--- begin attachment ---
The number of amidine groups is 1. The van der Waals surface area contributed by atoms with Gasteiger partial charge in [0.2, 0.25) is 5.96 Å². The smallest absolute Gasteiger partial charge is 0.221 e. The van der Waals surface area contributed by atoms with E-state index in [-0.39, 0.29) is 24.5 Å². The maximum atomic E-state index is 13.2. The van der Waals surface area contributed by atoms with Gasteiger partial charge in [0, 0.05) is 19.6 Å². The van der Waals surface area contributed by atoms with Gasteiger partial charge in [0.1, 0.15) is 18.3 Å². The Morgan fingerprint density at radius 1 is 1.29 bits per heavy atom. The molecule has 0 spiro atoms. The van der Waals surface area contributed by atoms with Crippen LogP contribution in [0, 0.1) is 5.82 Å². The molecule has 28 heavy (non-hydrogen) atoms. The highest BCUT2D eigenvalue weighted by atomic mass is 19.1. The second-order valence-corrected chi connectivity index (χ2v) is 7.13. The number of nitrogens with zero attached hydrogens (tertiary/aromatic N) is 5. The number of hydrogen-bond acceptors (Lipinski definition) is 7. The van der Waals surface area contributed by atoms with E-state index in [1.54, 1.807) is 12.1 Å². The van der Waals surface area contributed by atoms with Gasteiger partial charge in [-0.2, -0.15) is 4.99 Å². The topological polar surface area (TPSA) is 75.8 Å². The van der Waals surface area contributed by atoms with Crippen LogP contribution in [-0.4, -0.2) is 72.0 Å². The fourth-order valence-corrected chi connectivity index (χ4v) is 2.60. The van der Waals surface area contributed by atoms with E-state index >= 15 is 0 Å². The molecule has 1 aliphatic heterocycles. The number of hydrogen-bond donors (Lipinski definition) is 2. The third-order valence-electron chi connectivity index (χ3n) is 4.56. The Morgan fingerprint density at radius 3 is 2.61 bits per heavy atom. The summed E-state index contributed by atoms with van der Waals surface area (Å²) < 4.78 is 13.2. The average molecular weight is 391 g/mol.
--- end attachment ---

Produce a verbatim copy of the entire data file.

The number of amidine groups is 1. The van der Waals surface area contributed by atoms with Gasteiger partial charge in [0.2, 0.25) is 5.96 Å². The smallest absolute Gasteiger partial charge is 0.221 e. The van der Waals surface area contributed by atoms with E-state index in [-0.39, 0.29) is 24.5 Å². The maximum atomic E-state index is 13.2. The van der Waals surface area contributed by atoms with Gasteiger partial charge in [0, 0.05) is 19.6 Å². The van der Waals surface area contributed by atoms with Gasteiger partial charge in [0.1, 0.15) is 18.3 Å². The Morgan fingerprint density at radius 1 is 1.29 bits per heavy atom. The molecule has 0 spiro atoms. The van der Waals surface area contributed by atoms with Crippen LogP contribution in [0, 0.1) is 5.82 Å². The molecule has 28 heavy (non-hydrogen) atoms. The highest BCUT2D eigenvalue weighted by atomic mass is 19.1. The second-order valence-corrected chi connectivity index (χ2v) is 7.13. The number of nitrogens with zero attached hydrogens (tertiary/aromatic N) is 5. The number of hydrogen-bond acceptors (Lipinski definition) is 7. The van der Waals surface area contributed by atoms with E-state index in [1.54, 1.807) is 12.1 Å². The van der Waals surface area contributed by atoms with Gasteiger partial charge in [-0.2, -0.15) is 4.99 Å². The topological polar surface area (TPSA) is 75.8 Å². The van der Waals surface area contributed by atoms with Crippen LogP contribution in [-0.4, -0.2) is 72.0 Å². The fourth-order valence-corrected chi connectivity index (χ4v) is 2.60. The van der Waals surface area contributed by atoms with E-state index >= 15 is 0 Å². The molecule has 1 aliphatic heterocycles. The number of hydrogen-bond donors (Lipinski definition) is 2. The third-order valence-electron chi connectivity index (χ3n) is 4.56. The Morgan fingerprint density at radius 3 is 2.61 bits per heavy atom. The summed E-state index contributed by atoms with van der Waals surface area (Å²) < 4.78 is 13.2. The average molecular weight is 391 g/mol.